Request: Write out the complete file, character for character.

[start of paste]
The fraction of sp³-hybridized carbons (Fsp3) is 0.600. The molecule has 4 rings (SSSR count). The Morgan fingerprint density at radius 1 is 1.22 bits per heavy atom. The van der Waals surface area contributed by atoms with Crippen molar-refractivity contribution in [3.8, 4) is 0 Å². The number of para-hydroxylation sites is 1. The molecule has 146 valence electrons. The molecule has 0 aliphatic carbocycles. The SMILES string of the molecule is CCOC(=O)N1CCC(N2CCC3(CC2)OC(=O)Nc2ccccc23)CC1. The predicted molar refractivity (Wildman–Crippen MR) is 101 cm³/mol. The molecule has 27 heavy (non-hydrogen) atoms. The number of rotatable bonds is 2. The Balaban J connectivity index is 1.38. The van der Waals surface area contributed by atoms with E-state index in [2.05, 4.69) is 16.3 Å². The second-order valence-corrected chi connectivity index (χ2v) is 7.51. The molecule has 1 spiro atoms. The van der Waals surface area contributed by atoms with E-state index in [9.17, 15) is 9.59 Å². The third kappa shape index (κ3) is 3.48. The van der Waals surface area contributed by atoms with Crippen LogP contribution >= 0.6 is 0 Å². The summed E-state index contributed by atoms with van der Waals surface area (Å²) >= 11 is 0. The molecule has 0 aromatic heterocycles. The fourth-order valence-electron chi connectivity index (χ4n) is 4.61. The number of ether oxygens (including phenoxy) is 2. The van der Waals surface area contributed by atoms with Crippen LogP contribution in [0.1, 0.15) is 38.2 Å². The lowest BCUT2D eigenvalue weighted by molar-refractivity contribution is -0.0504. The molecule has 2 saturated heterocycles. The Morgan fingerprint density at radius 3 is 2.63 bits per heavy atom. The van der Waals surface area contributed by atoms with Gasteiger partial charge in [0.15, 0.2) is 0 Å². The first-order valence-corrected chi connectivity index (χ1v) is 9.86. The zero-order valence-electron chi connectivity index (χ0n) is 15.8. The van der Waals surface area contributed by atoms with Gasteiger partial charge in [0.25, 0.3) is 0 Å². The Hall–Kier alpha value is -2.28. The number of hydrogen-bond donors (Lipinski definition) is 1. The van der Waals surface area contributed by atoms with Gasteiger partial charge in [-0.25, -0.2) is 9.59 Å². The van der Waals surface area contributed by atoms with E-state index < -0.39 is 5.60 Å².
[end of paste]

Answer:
The fraction of sp³-hybridized carbons (Fsp3) is 0.600. The molecule has 4 rings (SSSR count). The Morgan fingerprint density at radius 1 is 1.22 bits per heavy atom. The van der Waals surface area contributed by atoms with Crippen molar-refractivity contribution in [3.8, 4) is 0 Å². The number of para-hydroxylation sites is 1. The molecule has 146 valence electrons. The molecule has 0 aliphatic carbocycles. The SMILES string of the molecule is CCOC(=O)N1CCC(N2CCC3(CC2)OC(=O)Nc2ccccc23)CC1. The predicted molar refractivity (Wildman–Crippen MR) is 101 cm³/mol. The molecule has 27 heavy (non-hydrogen) atoms. The number of rotatable bonds is 2. The Balaban J connectivity index is 1.38. The van der Waals surface area contributed by atoms with E-state index in [2.05, 4.69) is 16.3 Å². The second-order valence-corrected chi connectivity index (χ2v) is 7.51. The molecule has 1 spiro atoms. The van der Waals surface area contributed by atoms with E-state index in [9.17, 15) is 9.59 Å². The third kappa shape index (κ3) is 3.48. The van der Waals surface area contributed by atoms with Crippen LogP contribution >= 0.6 is 0 Å². The summed E-state index contributed by atoms with van der Waals surface area (Å²) >= 11 is 0. The molecule has 0 aromatic heterocycles. The fourth-order valence-electron chi connectivity index (χ4n) is 4.61. The number of ether oxygens (including phenoxy) is 2. The van der Waals surface area contributed by atoms with Crippen LogP contribution in [0.1, 0.15) is 38.2 Å². The lowest BCUT2D eigenvalue weighted by molar-refractivity contribution is -0.0504. The molecule has 2 saturated heterocycles. The Morgan fingerprint density at radius 3 is 2.63 bits per heavy atom. The van der Waals surface area contributed by atoms with Gasteiger partial charge in [0.15, 0.2) is 0 Å². The first-order valence-corrected chi connectivity index (χ1v) is 9.86. The zero-order valence-electron chi connectivity index (χ0n) is 15.8. The van der Waals surface area contributed by atoms with Gasteiger partial charge in [0.25, 0.3) is 0 Å². The Hall–Kier alpha value is -2.28. The number of hydrogen-bond donors (Lipinski definition) is 1. The van der Waals surface area contributed by atoms with Gasteiger partial charge in [-0.25, -0.2) is 9.59 Å². The van der Waals surface area contributed by atoms with E-state index < -0.39 is 5.60 Å².